This is thanks to years of legal wrangling between the City of Cape Town and a global engineering company.
Years of court applications and counter applications to reverse the city’s decision to award Aurecon SA (Pty) Ltd the tender to provide professional services in the decommissioning of the station followed, even though the company was involved in the pre-feasibility study of the project.
The company was officially appointed in May, mayoral committee member for informal settlements, water and waste services, and energy Xanthea Limberg
This follows a Constitutional Court decision which dismissed the city council’s application for leave to appeal a Supreme Court of Appeal decision in favour of the company last year.
“The court found that the appointment was valid. The city has abided by the court decision and Aurecon was appointed in May of this year,” Limberg said.
Before the legal wrangling, the city council made several announcements of its plans to have the approximately 36ha of land between Pinelands and Langa along the N2 redeveloped into residential property, business space as well as an arts corridor for tourists and locals.
Currently the power station’s main boiler building is cordoned off and stands idle with some of the office buildings being used by the city’s electricity department.
No sign of development could be seen on the premises this week.
Responding to Weekend Argus questions, Limberg said development on the site could only start once the decommissioning had been completed.
“The decommissioning will take approximately five years,” she said. The city council was engaged with the planning and associated investigations to test the viability for mixed-use development on the site as set out in the pre-feasibility study that was concluded in 2010, Limberg said.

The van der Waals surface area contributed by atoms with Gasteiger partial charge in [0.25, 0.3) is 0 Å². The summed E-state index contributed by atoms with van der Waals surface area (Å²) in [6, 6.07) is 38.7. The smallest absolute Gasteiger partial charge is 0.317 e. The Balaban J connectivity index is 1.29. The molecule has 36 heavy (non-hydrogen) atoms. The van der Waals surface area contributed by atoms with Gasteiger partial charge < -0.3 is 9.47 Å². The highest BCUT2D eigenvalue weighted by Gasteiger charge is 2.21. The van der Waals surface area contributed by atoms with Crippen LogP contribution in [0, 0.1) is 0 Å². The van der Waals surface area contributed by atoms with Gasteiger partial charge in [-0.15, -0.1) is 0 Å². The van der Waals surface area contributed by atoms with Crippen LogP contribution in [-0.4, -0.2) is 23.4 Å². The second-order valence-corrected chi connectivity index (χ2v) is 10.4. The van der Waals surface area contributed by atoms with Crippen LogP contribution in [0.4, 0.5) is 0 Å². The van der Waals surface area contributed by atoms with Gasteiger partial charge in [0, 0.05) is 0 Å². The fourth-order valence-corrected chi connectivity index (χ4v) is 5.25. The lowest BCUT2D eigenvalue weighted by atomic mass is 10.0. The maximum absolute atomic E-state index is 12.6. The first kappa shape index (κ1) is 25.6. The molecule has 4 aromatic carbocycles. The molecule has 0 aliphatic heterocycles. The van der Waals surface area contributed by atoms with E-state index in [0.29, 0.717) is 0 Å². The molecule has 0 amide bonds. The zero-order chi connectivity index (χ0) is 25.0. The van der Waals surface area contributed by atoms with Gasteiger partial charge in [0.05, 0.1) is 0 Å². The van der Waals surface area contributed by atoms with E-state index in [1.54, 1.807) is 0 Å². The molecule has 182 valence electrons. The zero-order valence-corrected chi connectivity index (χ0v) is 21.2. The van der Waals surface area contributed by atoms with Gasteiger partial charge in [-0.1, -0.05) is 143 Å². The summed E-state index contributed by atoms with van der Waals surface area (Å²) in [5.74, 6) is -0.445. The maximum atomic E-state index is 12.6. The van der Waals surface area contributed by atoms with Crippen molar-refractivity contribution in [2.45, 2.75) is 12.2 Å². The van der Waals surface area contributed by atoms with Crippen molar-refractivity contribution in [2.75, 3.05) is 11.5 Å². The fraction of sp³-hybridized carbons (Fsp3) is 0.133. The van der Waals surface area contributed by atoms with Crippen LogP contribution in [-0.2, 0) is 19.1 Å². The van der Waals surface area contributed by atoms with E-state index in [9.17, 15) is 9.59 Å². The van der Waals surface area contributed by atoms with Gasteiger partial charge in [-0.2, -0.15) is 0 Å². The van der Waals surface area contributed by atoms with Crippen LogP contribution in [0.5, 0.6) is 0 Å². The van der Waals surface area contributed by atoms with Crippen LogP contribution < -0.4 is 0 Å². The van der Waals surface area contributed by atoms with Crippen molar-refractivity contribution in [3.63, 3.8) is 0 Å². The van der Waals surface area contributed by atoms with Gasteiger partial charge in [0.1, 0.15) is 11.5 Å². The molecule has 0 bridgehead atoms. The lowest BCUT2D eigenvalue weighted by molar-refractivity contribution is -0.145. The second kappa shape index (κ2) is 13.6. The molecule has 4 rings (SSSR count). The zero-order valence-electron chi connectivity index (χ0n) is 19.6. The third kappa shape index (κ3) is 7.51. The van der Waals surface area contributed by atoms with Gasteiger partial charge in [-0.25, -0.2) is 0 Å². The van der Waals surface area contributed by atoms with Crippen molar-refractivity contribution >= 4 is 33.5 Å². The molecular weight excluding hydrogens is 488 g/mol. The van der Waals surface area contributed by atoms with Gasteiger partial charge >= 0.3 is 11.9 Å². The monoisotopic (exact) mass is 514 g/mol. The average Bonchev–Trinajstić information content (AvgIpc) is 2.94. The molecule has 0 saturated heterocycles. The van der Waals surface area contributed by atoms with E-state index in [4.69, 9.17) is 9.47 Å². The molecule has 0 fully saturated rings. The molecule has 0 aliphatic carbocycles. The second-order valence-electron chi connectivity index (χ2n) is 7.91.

“This work involves a regular review of the technical, commercial, environmental and social sustainability of the development concept. In parallel, the city is also undertaking the decommissioning of the site,” she said.
The coal power station was built in the 1960s and produced electricity until the boilers were switched off in 2003 because it was not economically viable to keep it running, the city said at the time.
Aurecon Engineering International together with ODA (Pty) Ltd were appointed by the city council in a joint venture to conduct a pre-feasibility study for the decommissioning of the power station in 2008.
According to court papers, the brief given to the joint venture included a study of the site for redevelopment, a compilation of a scope of work and specifications for the decommissioning of the power station and was completed in 2010.
But problems started when the city council’s head of electricity generation, John Davidson, told the joint venture’s project manager, Jonathan Webb, during a discussion of the scope of work that “as long as Aurecon did not provide any input concerning the structure of preference and was not represented on the city’s bid valuation or bid adjudication committees, there would not be a conflict of interest which would prevent it from tendering for the decommissioning of the power station”, the court said.
Aurecon SA then made its tender submission in June 2011, proposing to provide services for R11 million. The city council awarded the company the contract for R9m.
After the award, the contract was discussed at a council meeting where some councillors raised concerns about Aurecon being unfairly advantaged and alleging irregularities.
The city council appointed auditors Ernst & Young to investigate and the result was that there were irregularities in the awarding of the contract.
Using this report to strengthen its case, the city council brought an application in the Western Cape High Court for a judicial review of its own decision to award a tender for the decommissioning of Athlone Power Station to Aurecon.
Asked for comment, the company said: “Aurecon’s appointment for the decommissioning of the Athlone power station was confirmed with the acceptance of Aurecon’s offer being signed by the City of Cape Town.”
Meanwhile the city council has issued a public comment notice on a draft environmental scoping report on the project.
The report was compiled by another global engineering company, WSP, and the public have between June 11 and July 11 to register objections.